Alex Shilyaev: Making of World of Tanks Blitz

What prompted you to launch the development of mobile MMO project?

There are many reasons for our expansion into the mobile space. The first being the recent trend in the mobile games industry—shifting from casual to more complicated and engaging games. The growth in gameplay and graphics quality has raised barriers to entry for new projects. It’s almost impossible to get to the top of mobile games with a simple and somewhat transient project.

World of Tanks Blitz, with its meticulous attention to detail and realism of both physical model and tactical battles, is a comprehensive project in line with the most recent trends of the industry. The game is based on the “easy to play, hard to master” principle where the control scheme is easy to use and understand, but true success within the game requires commitment.

Another reason is today’s technological advancements. The global advancements in both mobile hardware and broadband speeds allow 3D PvP gameplay to be implemented in real time, which is a rare feature for mobile games. BigWorld server technology has been a big boost for us in this department. The network part of the engine is highly productive and scalable, which allows even those with mediocre internet connection, a glitch-free game experience.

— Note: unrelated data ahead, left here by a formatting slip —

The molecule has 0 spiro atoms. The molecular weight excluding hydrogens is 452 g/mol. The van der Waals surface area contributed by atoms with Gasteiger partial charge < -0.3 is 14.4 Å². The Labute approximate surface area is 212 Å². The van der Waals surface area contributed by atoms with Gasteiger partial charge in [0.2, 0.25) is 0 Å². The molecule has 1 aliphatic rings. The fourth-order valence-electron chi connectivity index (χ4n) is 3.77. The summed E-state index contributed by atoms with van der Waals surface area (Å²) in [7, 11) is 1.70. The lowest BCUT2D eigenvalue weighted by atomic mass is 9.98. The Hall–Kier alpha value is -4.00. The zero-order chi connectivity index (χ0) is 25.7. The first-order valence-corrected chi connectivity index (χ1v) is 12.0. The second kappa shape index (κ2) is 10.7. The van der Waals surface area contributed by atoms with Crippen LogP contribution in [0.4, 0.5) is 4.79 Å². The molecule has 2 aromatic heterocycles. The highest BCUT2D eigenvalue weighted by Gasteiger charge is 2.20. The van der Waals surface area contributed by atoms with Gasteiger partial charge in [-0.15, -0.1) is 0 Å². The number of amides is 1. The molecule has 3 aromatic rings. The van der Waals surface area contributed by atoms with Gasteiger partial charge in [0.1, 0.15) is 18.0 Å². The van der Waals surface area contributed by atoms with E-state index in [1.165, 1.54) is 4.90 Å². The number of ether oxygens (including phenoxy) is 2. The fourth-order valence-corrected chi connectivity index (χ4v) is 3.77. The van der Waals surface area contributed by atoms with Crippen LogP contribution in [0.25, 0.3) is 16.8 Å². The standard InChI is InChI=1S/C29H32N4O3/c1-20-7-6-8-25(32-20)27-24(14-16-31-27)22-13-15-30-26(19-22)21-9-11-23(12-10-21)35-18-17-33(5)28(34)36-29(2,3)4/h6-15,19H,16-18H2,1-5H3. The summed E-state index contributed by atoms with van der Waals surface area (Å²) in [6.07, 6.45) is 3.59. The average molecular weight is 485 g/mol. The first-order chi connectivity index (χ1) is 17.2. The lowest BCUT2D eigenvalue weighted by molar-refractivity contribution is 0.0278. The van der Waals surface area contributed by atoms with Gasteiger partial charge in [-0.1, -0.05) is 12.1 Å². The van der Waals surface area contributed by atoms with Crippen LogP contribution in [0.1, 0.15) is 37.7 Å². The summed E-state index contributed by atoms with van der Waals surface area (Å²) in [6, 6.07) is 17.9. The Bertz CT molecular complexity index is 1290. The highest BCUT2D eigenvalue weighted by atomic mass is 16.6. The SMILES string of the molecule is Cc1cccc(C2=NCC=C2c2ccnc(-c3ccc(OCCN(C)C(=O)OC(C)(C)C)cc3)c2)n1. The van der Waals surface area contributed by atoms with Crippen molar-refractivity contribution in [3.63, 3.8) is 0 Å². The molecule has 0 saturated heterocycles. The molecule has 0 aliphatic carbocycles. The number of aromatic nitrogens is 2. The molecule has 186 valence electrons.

Finally, it was the success of World of Tanks on PC and World of Tanks: Xbox 360 Edition that inspired us for further exploration of platforms that used to be new for us. Our console version of World of Tanks was released back in February, so the time for the mobile version was now.

Why did you choose iOS, not Android, for primary launch?

When developing a technically complex game like World of Tanks Blitz, you have to account for a wide segmentation of devices on different platforms.